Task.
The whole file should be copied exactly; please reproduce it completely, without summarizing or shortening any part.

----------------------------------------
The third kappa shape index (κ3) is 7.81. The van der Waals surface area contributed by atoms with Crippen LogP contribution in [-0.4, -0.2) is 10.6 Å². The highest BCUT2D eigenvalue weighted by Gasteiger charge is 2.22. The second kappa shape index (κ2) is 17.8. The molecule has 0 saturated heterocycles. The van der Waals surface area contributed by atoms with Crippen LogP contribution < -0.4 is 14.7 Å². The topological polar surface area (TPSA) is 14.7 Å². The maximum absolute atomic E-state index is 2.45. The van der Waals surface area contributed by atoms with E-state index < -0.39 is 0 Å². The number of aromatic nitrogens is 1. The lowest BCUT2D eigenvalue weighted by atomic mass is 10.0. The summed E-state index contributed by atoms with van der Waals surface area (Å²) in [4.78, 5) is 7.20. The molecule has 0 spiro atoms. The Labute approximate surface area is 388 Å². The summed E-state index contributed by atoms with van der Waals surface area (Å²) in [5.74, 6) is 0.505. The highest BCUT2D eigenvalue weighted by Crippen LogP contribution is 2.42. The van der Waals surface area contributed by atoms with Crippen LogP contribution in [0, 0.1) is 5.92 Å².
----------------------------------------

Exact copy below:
The third kappa shape index (κ3) is 7.81. The van der Waals surface area contributed by atoms with Crippen LogP contribution in [-0.4, -0.2) is 10.6 Å². The highest BCUT2D eigenvalue weighted by Gasteiger charge is 2.22. The second kappa shape index (κ2) is 17.8. The molecule has 0 saturated heterocycles. The van der Waals surface area contributed by atoms with Crippen LogP contribution < -0.4 is 14.7 Å². The topological polar surface area (TPSA) is 14.7 Å². The maximum absolute atomic E-state index is 2.45. The van der Waals surface area contributed by atoms with E-state index < -0.39 is 0 Å². The number of aromatic nitrogens is 1. The lowest BCUT2D eigenvalue weighted by atomic mass is 10.0. The summed E-state index contributed by atoms with van der Waals surface area (Å²) in [4.78, 5) is 7.20. The molecule has 0 spiro atoms. The Labute approximate surface area is 388 Å². The summed E-state index contributed by atoms with van der Waals surface area (Å²) in [5.74, 6) is 0.505. The highest BCUT2D eigenvalue weighted by Crippen LogP contribution is 2.42. The van der Waals surface area contributed by atoms with Crippen LogP contribution in [0, 0.1) is 5.92 Å².